I deactivated my account in the autumn of 2018, telling myself that I would take a short break. As long as you log in within 30 days, you can keep your account, even if you react it again immediately. At first I wrote the 30 day dates in my diary, but at some point I forgot and when I was not logged in to the network I didn't know who I was.

It was so much relief to be offline. If I met people, I didn't already know that they had expressed an opinion once I had ruled out. Instead we can talk to them. I may have changed their mind. They may have changed my pond. I was sick of dogma. What I wanted was mood and openness. Honestly, I think that that is where change comes in the world, and not by humiliation and alienation of people on statements that they have typed into a website.

A study in 2014 by neurologists from the Netherlands suggests that when people see an accident, they cannot sympathize at first, let alone meditation, decision-making or action, because they are bombed by a flight response / freeze / fight straight away, it has to wear before they can think in more useful ways. It seems to me now that being on Twitter like watching a permanent car crash.

Over the years I have been there I saw films of hundreds of people being killed and injured: African-American men choked to death by white police, thieves, murders, a man in a cage on fire. I wanted to know what was happening in the world, but there was never enough time to process the information, to consider responses or cases, even to mourn. Everything was happening on the edge of a knife of emotional reactions, which in turn stimulated more confusion and distress.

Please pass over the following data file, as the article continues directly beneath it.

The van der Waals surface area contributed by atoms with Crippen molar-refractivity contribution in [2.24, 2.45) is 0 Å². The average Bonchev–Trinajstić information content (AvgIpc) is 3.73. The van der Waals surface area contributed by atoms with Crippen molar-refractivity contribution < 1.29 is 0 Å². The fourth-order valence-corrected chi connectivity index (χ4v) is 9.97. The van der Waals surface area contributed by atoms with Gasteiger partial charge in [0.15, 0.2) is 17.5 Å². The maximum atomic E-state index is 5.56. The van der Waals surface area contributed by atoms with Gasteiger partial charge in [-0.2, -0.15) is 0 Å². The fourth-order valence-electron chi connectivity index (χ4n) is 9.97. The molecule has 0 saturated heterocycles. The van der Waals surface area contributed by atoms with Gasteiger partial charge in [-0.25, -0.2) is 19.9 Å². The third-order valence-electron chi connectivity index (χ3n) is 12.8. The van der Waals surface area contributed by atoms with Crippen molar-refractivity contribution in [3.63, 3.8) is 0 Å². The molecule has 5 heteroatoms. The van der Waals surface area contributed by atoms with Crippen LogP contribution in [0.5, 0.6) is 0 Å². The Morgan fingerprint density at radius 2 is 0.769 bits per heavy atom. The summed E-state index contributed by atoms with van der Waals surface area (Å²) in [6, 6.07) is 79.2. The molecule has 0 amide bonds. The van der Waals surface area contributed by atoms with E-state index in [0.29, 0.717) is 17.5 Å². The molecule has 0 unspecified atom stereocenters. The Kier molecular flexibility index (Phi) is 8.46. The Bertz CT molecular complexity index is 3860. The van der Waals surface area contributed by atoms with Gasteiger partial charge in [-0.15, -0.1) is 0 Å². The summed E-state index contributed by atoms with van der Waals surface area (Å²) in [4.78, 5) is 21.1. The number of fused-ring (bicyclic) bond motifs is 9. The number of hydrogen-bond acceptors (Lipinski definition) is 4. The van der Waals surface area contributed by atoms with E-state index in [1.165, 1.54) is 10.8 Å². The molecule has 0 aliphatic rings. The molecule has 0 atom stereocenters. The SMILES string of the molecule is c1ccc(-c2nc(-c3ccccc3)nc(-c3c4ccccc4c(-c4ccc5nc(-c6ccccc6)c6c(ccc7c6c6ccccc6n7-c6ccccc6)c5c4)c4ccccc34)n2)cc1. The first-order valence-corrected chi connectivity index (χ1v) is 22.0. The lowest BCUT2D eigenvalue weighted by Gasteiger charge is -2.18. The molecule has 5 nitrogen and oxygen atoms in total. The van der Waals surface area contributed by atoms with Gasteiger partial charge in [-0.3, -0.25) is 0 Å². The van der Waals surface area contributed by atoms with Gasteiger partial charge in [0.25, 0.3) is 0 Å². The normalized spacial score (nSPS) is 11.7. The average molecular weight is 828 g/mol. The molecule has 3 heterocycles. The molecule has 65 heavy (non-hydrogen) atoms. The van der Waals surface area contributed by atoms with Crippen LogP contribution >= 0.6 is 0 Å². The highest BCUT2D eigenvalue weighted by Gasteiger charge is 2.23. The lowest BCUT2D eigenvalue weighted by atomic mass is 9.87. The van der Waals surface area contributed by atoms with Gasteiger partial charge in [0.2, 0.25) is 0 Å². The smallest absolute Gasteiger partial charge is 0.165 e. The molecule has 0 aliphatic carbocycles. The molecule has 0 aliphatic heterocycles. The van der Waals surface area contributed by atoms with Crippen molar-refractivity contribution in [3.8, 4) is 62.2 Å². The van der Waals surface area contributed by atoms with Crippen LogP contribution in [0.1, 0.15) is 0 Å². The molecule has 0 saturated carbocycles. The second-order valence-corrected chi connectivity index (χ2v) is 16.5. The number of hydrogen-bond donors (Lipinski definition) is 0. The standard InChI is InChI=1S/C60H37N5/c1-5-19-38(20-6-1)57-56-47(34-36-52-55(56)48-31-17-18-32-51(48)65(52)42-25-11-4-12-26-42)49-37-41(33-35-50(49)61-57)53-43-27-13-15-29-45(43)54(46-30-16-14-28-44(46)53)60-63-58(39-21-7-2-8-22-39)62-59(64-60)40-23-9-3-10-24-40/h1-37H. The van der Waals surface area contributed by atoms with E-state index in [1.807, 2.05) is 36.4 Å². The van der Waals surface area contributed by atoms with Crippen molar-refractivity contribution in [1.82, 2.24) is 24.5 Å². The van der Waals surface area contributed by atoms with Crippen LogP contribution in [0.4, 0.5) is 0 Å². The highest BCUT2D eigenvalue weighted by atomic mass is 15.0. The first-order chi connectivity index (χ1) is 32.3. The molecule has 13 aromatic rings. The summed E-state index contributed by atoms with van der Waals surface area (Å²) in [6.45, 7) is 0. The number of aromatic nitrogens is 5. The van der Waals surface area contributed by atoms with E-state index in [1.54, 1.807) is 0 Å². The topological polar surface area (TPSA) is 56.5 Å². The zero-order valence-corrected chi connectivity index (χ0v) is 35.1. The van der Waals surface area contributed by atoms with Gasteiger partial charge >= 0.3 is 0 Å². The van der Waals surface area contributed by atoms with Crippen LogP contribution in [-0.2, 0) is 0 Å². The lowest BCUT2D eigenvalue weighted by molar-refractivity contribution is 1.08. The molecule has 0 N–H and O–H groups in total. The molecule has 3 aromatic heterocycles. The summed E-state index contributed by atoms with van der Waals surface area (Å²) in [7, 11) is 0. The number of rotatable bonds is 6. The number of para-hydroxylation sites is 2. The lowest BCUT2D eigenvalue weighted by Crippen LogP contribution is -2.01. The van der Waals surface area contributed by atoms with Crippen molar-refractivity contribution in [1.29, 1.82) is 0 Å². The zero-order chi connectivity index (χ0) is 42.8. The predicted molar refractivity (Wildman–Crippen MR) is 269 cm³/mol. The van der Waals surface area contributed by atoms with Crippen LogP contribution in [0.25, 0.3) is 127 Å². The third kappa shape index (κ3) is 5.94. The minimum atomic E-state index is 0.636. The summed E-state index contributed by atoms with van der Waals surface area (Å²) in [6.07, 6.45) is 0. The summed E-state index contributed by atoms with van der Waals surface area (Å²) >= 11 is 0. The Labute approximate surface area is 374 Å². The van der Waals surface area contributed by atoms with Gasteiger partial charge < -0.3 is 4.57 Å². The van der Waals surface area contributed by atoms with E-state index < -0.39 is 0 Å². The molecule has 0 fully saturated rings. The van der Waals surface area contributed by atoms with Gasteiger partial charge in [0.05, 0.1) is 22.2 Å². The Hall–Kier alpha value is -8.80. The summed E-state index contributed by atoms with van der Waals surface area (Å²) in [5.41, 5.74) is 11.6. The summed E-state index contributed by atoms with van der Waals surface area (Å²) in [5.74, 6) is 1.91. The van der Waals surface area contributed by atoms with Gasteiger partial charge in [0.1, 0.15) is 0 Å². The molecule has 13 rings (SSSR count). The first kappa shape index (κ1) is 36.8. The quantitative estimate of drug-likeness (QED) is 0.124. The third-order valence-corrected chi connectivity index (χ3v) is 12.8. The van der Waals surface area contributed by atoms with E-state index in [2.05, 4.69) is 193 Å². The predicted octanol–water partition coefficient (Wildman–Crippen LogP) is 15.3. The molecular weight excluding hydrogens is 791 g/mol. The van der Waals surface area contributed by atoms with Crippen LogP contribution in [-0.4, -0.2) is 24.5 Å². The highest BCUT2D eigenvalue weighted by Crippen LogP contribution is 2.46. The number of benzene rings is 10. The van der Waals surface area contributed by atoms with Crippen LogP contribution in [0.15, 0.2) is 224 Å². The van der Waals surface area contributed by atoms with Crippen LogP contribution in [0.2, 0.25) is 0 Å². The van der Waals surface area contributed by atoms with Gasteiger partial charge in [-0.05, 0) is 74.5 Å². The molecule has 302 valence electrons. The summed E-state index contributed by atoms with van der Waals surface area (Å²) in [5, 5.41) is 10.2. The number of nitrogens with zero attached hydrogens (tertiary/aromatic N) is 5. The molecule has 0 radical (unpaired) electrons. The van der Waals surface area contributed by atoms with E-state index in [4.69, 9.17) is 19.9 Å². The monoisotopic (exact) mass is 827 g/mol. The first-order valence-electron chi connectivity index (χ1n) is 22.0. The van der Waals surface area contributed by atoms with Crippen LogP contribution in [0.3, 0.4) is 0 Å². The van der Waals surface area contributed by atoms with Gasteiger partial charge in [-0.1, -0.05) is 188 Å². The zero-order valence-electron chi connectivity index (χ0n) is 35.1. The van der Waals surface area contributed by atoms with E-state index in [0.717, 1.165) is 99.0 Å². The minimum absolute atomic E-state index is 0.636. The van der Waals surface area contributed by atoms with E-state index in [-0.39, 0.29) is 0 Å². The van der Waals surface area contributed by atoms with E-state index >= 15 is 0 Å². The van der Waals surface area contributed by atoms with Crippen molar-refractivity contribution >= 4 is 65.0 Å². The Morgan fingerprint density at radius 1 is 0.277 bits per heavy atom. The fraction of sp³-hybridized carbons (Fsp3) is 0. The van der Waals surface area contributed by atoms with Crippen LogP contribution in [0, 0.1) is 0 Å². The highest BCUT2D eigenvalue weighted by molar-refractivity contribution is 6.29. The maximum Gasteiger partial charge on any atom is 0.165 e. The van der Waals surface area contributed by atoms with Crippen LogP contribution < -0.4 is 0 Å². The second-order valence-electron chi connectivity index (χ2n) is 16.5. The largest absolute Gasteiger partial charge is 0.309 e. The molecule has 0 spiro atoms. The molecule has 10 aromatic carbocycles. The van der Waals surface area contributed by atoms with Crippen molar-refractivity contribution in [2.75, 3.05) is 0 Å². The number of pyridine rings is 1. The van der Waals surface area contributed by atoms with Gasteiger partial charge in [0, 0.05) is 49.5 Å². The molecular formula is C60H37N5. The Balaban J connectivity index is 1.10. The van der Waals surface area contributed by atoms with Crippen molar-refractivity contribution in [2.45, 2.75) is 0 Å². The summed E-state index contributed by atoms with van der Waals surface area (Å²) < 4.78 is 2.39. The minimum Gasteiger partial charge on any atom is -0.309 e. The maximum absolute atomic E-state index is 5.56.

I didn't leave social media altogether. I stayed on Instagram, where there is little politics and little disagreement. Looking at photographs of gardens and food makes a nice antidote to the book I am working on now, which is about violence and freedom. While the material is just as heavy as the things I saw on Twitter, I found it mainly through books, contextualising and analyzing raw data distress.

As a result of Brexit, this spring I have found myself turning back towards my old eating news habits. For the last few weeks, after everyone went to bed, lying on newspaper websites. But no matter how much information I acquire, the story has moved somewhat unexpectedly by the next day. The information does not help, not in its speed and not in its abundance. Information is important, but so is the slower and more private thinking.

It seems to me that the most dangerous condition to be right at the moment is numbness, and that our feeling of sensitivity facilitates the very cruelty caused by a vicious circle, it is hard to know how to stop. Over the past two years, I have become obsessed with something that the artist Philip Guston said in 1968. He had been thinking about the Holocaust, especially about the Treblinka concentration camp. He explained the mass homicide, as the Nazis had deliberately caused a feeling of numbness in the victims and the cutters. Yet a small group of prisoners managed to escape. “Imagine what process it was to undo yourself, to see it completely and to witness,” he said. “That's the only reason to be an artist: to escape, to witness this.” T

I think of those words every time I wonder about returning to Twitter, climbing back to that nervous bath of disastrous information. It didn't mean escaping as if it had disappeared from reality. It meant he was not surprised by the trap. It meant cutting through the wire.

Crudo is published by Olivia Laing by Picador in a paperback for £ 8.99. To order a copy, visit guardianbookshop.com